I’m drunk on roses. I’m flailing my arms around, making snow angels in the rose petals, and I’m laughing uncontrollably. The experience of sinking into a mass of soft pink petals is an exhilarating sensation, but it’s the scent that thrills me. The fragrance is clinging to my hair, my clothes, my skin. It clings to the rough cement walls in this garage filled with sacks of rose blossoms ready to be processed into essence, and it’s so rich and heady, it feels like a tangible presence. The aroma–linden honey, grated lemon zest, and warm raspberry–will follow me around for days, and even now, as I’m writing with a bowl of dried petals by my side, I can still smell the Provençal sun on them.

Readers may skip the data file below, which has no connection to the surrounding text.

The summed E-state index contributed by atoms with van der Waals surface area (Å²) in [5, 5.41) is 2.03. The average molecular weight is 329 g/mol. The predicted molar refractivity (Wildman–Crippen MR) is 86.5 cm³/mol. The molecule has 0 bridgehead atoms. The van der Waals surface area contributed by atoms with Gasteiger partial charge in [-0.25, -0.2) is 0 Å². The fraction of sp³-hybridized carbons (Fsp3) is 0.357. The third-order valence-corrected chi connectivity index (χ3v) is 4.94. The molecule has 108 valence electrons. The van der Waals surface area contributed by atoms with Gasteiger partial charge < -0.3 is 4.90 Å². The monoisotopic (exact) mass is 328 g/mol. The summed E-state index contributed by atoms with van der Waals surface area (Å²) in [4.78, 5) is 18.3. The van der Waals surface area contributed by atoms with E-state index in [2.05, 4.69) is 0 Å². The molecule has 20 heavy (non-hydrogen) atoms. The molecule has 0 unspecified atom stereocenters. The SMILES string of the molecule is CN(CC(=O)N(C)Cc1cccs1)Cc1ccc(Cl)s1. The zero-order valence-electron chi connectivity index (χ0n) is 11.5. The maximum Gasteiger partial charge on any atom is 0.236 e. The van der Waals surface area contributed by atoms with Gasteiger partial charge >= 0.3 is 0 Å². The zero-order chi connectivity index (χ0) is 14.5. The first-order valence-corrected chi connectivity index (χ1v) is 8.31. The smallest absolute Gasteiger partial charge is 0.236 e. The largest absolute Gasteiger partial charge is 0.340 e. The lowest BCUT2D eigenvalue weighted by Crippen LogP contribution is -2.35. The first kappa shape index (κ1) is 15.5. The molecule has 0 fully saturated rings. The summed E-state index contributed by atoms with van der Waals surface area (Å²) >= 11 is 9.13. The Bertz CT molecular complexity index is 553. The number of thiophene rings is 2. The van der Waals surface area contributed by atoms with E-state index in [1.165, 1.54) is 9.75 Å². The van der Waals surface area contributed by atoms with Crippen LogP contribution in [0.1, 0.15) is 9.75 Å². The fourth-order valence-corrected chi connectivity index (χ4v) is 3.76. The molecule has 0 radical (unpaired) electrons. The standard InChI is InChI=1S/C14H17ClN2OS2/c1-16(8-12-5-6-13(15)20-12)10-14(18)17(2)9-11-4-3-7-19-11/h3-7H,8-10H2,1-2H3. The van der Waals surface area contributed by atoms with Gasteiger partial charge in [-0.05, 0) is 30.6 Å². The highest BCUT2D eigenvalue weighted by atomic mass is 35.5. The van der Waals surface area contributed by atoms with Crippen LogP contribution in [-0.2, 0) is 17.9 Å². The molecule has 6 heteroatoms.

How many steps does it take for a flower to become perfume? I’m in Grasse, a town on the French Riviera, to get a glimpse into the intricate process of harvesting roses for the rose de mai essence. Painters express their vision with colors, but for perfumers and perfume lovers alike, the ideas acquire meaning with aromatics, so the art of making the essence is what we are to discover.